Alaskan Brewing Realigns West Coast Wholesale Networks


In synchronized efforts to promote brand variety and independence, Alaskan Brewing is shaking up a portion of its wholesale network on the West Coast.

As Brewbound reported from the Great American Beer Festival, the company recently partnered with Craft Beer Guild of Los Angeles for coverage throughout L.A., nixing its relationship with Harbor Distributing and Allied Beverages – both Reyes Beverage Group holdings – in the process. Following that, late last week, Alaskan announced a switch in Seattle, where it’s moving from Anheuser-Busch Sales of Washington (A-B SW), a wholly-owned subsidiary of A-B InBev, to the Odom Corporation.

Andy Kline, Alaskan’s communications manager, called the concurrent timing of the two realignments a coincidence, adding both moves were done for different reasons.

In Los Angeles, Kline said the move was driven by a desire to get the full range of the Alaskan portfolio out to market.

“That distributor had been fine with us, but was really just focused on Amber for a long time, and that was selling fine for them,” said Kline. “But we feel like we have a lot more going for us.”

Kline said the company sees Los Angeles as an emerging market in the state, which is itself already a hotbed for craft, making it a good time to really push behind a whole lineup of beers and more “obscure varieties” rather than one brand in particular.

In Seattle, the company switched to align better with an independent, craft-focused distributor.

“I kind of think, with the Elysian sale especially, you know, that was going to be their preferred craft brand. So it was fine, we had had a really good relationship with A-B SW forever, but we just felt like their focus was moving,” said Kline. “Not sure if it was a stated focus or not, but certainly we felt like we could get to a place where they were trying to promote craft brands.”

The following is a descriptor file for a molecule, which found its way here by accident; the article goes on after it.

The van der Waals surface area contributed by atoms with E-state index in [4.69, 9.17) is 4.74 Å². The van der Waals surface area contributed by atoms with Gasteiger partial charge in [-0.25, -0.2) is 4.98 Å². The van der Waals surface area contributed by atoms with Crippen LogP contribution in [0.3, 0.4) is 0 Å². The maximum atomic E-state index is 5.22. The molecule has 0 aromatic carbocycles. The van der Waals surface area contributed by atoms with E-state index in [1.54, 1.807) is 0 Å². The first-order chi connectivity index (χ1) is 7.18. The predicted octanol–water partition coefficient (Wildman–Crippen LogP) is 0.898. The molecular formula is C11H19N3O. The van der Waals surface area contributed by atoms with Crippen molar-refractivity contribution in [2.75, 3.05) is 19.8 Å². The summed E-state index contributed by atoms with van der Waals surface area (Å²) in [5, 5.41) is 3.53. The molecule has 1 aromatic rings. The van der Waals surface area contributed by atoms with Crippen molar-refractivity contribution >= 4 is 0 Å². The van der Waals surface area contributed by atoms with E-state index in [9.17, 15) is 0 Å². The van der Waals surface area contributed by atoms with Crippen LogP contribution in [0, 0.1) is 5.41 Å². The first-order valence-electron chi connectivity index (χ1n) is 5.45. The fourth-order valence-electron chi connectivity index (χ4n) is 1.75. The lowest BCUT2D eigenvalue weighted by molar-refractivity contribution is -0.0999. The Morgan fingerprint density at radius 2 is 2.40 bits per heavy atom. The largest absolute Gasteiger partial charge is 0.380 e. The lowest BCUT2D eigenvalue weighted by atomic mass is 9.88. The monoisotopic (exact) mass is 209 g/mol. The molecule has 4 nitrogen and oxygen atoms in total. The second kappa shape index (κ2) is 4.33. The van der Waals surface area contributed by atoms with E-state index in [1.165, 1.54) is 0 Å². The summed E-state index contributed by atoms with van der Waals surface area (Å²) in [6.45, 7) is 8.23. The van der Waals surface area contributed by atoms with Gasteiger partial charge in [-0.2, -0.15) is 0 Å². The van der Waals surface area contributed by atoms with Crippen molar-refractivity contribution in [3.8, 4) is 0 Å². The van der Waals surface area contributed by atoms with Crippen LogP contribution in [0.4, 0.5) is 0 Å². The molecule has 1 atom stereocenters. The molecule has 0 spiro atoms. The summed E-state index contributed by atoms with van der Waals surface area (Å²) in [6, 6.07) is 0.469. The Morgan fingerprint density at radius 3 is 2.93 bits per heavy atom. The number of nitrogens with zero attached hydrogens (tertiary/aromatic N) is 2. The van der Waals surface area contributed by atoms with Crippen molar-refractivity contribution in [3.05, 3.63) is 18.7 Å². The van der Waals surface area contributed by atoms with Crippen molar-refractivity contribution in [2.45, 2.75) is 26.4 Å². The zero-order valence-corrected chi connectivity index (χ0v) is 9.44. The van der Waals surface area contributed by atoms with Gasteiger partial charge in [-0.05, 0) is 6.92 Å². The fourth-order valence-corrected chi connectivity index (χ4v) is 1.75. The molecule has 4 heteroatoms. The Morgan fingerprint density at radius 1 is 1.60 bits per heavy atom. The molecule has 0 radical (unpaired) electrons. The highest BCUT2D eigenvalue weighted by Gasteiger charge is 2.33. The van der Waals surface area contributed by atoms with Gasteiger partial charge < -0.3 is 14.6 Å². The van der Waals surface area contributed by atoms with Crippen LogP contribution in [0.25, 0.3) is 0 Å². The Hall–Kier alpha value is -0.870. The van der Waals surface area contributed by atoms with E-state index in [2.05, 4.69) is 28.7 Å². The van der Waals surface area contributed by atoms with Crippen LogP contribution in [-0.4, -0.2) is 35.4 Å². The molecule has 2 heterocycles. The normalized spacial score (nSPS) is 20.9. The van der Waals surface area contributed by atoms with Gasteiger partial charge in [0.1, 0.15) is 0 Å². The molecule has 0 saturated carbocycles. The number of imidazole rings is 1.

Earlier this year, Ninkasi Brewing also left A-B SW, as well as another wholesaler owned by A-B in the Pacific Northwest, in favor of linking up with more independently-minded operations.

Kline said the switch should also allow the company to penetrate deeper in the Seattle marketplace.

“I don’t think chain accounts are necessarily going to be our focus, but I do think we’re going to get in more accounts with more variety,” he said.

Outside of Alaska, Washington is far and away the company’s second largest market, accounting for approximately 20 percent of its sales, Kline said. He added the company has no impending plans to change wholesalers in any other markets.

While the company is looking to expand in its current markets, it also plans to establish a presence in the Midwest, possibly in Illinois, Indiana and Ohio, though no contracts have yet been signed nor has the company initiated any talks with prospective wholesalers in the region.

The impending expansions are being made possible in part by a recent build out in Alaska that saw the company connect its two adjacent facilities, giving the company additional warehouse space and much more efficient storage and packaging capabilities.

Alaskan, the nation’s 20th largest craft brewery by volume, sold 161,700 barrels in 2014, up over 146,600 the year prior, according to the Brewers Association.